From sitting quietly by terminally ill fellow chimps to tossing and turning at night, chimpanzees exhibit familiar responses to death, observations show.
- Chimpanzees confront death in human-like ways, including attempting resuscitation.
- The animals'awareness of death is probably more developed than previously thought.
- Researchers suggest chimpanzees be allowed to die naturally in their groups to permit final goodbyes.
From holding deathbed vigils to comforting the dying, chimpanzees face death in human-like ways that indicate their awareness of death is probably much more developed than previously thought, suggest two new studies.
The papers, both published in the journal Current Biology, provide rare, intimate glimpses of chimpanzees dealing with death.
For the first study, scientists observed how three adult chimpanzees reacted when an elderly female, named Pansy, gradually passed away in an indoor enclosure at Blair Drummond Safari Park in Stirling, Scotland. The over 50-year-old Pansy had grown increasingly lethargic before lying down on the floor one day after eating.
"In the days before Pansy died, the others were notably attentive towards her, and they even altered their routine sleeping arrangements to remain by her, by sleeping on the floor in a room where they don't usually sleep," lead author James Anderson told Discovery News.
WATCH VIDEO: See how chimp family groups cope with the death of a close relative. (Caution: Images may be disturbing to some viewers.)
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Blossom, another elderly female, and Pansy's daughter, Rosie, both stroked and groomed the dying Pansy, and sometimes just sat, subdued, beside the elderly female. Blossom's son Chippy checked to see if Pansy was alive by manipulating her arms and trying to open her mouth.
All of the chimps tossed and turned at night, much more than normal, during the dying female's final few days.
"As she died, all three were closely gathered around her, and they paid especially close attention to her face," said Anderson, who is in the Psychology Department at the University of Stirling. "After some lifting and shaking of her head and shoulders, all three moved away from her, and there was no more such contact at all."
After Pansy died, however, overhead video cameras captured Chippy jumping onto the platform with Pansy's body. He leapt into the air, brought both hands down and pounded on Pansy's torso. He later sat by the corpse, and gently removed straw from the face.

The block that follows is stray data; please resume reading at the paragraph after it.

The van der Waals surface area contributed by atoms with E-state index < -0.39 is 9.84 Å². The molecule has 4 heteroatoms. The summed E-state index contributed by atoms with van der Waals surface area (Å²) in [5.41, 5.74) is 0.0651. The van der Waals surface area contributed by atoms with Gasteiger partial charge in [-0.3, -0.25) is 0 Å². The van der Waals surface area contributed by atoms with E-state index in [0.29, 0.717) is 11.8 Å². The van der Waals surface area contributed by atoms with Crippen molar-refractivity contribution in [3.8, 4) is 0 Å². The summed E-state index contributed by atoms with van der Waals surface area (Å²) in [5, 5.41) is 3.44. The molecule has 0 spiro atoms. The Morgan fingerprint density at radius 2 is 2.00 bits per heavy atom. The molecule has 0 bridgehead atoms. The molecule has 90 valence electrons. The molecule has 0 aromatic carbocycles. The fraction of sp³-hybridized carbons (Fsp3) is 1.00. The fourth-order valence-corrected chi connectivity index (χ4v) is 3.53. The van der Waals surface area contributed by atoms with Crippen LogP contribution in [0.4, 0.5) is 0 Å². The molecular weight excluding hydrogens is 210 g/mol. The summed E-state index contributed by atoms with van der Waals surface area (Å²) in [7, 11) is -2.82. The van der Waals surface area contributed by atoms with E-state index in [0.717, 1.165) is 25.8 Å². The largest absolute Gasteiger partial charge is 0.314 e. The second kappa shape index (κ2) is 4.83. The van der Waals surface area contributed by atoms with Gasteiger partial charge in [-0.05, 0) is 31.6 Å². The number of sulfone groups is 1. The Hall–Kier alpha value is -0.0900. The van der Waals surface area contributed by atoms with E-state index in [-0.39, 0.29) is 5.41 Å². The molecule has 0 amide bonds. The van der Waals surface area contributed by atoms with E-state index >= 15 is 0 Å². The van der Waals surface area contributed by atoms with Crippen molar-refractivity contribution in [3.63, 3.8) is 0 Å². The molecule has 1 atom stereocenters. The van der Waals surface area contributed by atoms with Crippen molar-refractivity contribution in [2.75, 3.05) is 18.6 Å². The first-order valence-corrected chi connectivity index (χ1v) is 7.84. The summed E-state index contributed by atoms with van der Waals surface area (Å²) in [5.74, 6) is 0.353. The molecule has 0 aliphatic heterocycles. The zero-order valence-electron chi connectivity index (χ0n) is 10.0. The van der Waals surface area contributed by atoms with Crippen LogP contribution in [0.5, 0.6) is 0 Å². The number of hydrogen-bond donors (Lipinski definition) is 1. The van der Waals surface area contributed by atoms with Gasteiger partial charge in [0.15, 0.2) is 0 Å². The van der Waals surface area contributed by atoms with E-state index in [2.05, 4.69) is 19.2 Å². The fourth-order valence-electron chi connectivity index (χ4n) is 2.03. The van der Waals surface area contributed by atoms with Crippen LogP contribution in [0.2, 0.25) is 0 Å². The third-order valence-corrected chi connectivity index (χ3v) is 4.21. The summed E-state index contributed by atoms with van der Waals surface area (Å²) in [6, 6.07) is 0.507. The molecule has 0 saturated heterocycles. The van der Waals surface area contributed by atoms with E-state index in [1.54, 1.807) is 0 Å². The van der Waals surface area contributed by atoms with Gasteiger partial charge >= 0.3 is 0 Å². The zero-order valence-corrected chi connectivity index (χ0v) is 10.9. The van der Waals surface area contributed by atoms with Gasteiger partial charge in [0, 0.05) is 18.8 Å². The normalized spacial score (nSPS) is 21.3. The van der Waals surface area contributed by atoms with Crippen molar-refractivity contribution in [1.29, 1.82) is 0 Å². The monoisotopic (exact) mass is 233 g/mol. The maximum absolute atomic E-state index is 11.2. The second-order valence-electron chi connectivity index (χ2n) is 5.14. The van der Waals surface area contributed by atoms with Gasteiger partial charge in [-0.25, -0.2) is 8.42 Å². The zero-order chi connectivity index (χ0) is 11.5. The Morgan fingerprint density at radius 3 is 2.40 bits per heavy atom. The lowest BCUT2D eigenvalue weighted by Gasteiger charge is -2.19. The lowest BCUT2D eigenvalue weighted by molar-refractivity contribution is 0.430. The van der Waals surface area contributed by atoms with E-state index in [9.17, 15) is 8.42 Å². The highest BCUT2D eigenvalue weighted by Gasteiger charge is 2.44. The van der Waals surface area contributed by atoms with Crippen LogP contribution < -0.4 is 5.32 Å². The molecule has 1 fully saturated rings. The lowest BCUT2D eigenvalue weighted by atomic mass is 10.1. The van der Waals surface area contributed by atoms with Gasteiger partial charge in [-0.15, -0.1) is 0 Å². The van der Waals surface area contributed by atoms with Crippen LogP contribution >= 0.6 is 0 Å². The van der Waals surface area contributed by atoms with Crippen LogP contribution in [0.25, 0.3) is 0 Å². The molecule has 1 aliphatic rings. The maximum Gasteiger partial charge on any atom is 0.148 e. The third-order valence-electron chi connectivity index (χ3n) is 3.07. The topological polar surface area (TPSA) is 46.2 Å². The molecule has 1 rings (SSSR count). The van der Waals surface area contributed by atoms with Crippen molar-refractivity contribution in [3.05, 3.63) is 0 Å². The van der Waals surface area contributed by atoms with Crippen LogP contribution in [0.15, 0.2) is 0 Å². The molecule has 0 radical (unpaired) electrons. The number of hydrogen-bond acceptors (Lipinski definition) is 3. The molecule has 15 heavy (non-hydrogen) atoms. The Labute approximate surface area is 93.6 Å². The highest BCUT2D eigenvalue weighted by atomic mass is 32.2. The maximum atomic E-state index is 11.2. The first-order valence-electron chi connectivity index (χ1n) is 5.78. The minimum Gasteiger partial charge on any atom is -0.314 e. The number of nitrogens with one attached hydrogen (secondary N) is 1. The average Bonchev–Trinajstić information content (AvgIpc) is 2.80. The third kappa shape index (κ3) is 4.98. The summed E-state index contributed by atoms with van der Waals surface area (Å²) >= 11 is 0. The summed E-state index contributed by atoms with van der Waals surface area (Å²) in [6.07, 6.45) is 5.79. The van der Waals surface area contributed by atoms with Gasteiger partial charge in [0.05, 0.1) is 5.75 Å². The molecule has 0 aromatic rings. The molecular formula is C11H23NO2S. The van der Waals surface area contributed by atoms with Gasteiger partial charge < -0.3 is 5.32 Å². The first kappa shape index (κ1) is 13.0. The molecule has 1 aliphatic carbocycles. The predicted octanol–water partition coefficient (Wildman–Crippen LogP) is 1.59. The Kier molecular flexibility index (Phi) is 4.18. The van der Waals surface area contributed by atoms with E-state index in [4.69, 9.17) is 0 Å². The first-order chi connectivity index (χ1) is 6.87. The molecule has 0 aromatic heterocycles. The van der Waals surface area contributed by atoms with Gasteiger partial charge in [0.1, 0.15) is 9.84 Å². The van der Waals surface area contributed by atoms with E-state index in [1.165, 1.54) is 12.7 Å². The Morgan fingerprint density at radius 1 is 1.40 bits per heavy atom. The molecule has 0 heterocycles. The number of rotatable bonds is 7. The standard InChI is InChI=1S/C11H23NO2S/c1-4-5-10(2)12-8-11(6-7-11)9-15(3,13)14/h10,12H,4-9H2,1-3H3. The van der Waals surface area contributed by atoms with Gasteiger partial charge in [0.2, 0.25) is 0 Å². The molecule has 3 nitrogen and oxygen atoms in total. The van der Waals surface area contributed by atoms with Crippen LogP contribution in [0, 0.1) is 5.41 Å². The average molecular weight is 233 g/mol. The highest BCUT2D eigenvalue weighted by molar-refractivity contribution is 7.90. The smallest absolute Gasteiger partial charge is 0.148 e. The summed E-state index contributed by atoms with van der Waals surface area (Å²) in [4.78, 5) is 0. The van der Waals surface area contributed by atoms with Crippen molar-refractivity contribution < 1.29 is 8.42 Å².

"It is possible that it was an attempt to arouse Pansy, or a serious test of whether she was able to respond," Anderson said.
For the second study, Dora Biro of the University of Oxford and colleagues witnessed the deaths of five members, including two infants, of a semi-isolated chimpanzee community that researchers have been studying for over three decades in the forests surrounding Bossou, Guinea. The dead succumbed to a flu-like illness possibly originating in humans.
After their two infants died, chimpanzee mothers Jire and Vuavua continued to carry and groom their offsprings' lifeless bodies for up to 68 days. By the time the corpses were finally abandoned, the bodies had mummified and developed an "intense smell of decay."
While it remains unclear if the mothers were aware that their infants had died, the researchers suggest biophysical changes that prepare mothers for childcare after birth "may have contributed to a gradual letting go" of the remains.
"Intriguing parallels may exist with physiological and psychological changes experienced by human mothers, in whom the absence of cessation of breastfeeding may cause exaggerated desires to hold their infant (after it has died)," the researchers wrote.
"Certainly in humans, the loss of loved ones is an immensely painful experience, and the loss of a child perhaps almost inconceivably so," Biro told Discovery News, adding that "we probably experience feelings of a 'refusal to let go' even if we don't act on it in the same way as these mothers did."
Humans, she said, tend to "hold onto objects that remind us of the dead person instead. We feel simply unable to throw them away, often for long periods after death, and these can be extremely emotive for us."
In light of all of the findings, Anderson and his colleagues suggest it might be better to not remove ailing elderly or terminally ill chimpanzees from their groups before they die, if the chimps are not contagious. At present, such individuals are often taken away and put to sleep.
"In some cases," Anderson and his team conclude, "it might be more humane to allow elderly apes to die naturally in their familiar social setting than to attempt to separate them for treatment or euthanasia."